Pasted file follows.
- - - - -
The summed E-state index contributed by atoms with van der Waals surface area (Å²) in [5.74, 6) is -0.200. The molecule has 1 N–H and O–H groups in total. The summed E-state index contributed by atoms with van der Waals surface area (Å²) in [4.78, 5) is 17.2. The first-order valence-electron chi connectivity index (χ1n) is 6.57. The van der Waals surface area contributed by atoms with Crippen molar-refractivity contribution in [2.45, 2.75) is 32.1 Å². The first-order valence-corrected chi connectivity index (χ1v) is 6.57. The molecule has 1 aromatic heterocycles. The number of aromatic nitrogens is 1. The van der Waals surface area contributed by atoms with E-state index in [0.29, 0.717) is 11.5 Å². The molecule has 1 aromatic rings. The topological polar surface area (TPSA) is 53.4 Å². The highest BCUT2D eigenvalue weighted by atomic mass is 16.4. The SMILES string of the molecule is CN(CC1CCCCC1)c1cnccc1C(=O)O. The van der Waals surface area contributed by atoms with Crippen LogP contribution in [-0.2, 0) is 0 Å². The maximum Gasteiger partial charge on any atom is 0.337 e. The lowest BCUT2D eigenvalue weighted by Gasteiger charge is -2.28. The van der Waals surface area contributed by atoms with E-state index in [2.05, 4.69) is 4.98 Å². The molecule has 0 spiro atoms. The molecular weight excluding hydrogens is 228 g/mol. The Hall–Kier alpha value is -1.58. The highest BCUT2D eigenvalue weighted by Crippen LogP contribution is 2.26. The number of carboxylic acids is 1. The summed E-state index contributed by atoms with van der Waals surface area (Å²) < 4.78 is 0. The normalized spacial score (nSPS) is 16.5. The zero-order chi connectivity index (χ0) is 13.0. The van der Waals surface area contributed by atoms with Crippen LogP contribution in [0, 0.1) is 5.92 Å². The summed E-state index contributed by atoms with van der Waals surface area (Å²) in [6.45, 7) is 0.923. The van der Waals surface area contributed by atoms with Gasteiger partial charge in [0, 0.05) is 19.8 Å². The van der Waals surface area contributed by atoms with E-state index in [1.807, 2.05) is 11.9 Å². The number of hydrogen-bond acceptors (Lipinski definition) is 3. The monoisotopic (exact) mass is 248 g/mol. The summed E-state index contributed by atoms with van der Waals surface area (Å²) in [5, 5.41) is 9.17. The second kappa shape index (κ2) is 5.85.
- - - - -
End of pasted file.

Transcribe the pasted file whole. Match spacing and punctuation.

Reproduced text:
The summed E-state index contributed by atoms with van der Waals surface area (Å²) in [5.74, 6) is -0.200. The molecule has 1 N–H and O–H groups in total. The summed E-state index contributed by atoms with van der Waals surface area (Å²) in [4.78, 5) is 17.2. The first-order valence-electron chi connectivity index (χ1n) is 6.57. The van der Waals surface area contributed by atoms with Crippen molar-refractivity contribution in [2.45, 2.75) is 32.1 Å². The first-order valence-corrected chi connectivity index (χ1v) is 6.57. The molecule has 1 aromatic heterocycles. The number of aromatic nitrogens is 1. The van der Waals surface area contributed by atoms with E-state index in [0.29, 0.717) is 11.5 Å². The molecule has 1 aromatic rings. The topological polar surface area (TPSA) is 53.4 Å². The highest BCUT2D eigenvalue weighted by atomic mass is 16.4. The SMILES string of the molecule is CN(CC1CCCCC1)c1cnccc1C(=O)O. The van der Waals surface area contributed by atoms with Crippen LogP contribution in [-0.2, 0) is 0 Å². The maximum Gasteiger partial charge on any atom is 0.337 e. The lowest BCUT2D eigenvalue weighted by Gasteiger charge is -2.28. The van der Waals surface area contributed by atoms with E-state index in [2.05, 4.69) is 4.98 Å². The molecule has 0 spiro atoms. The molecular weight excluding hydrogens is 228 g/mol. The Hall–Kier alpha value is -1.58. The highest BCUT2D eigenvalue weighted by Crippen LogP contribution is 2.26. The number of carboxylic acids is 1. The summed E-state index contributed by atoms with van der Waals surface area (Å²) < 4.78 is 0. The normalized spacial score (nSPS) is 16.5. The zero-order chi connectivity index (χ0) is 13.0. The van der Waals surface area contributed by atoms with Crippen LogP contribution in [0, 0.1) is 5.92 Å². The summed E-state index contributed by atoms with van der Waals surface area (Å²) in [6.45, 7) is 0.923. The van der Waals surface area contributed by atoms with Gasteiger partial charge in [0, 0.05) is 19.8 Å². The van der Waals surface area contributed by atoms with E-state index in [1.807, 2.05) is 11.9 Å². The number of hydrogen-bond acceptors (Lipinski definition) is 3. The monoisotopic (exact) mass is 248 g/mol. The summed E-state index contributed by atoms with van der Waals surface area (Å²) in [5, 5.41) is 9.17. The second kappa shape index (κ2) is 5.85.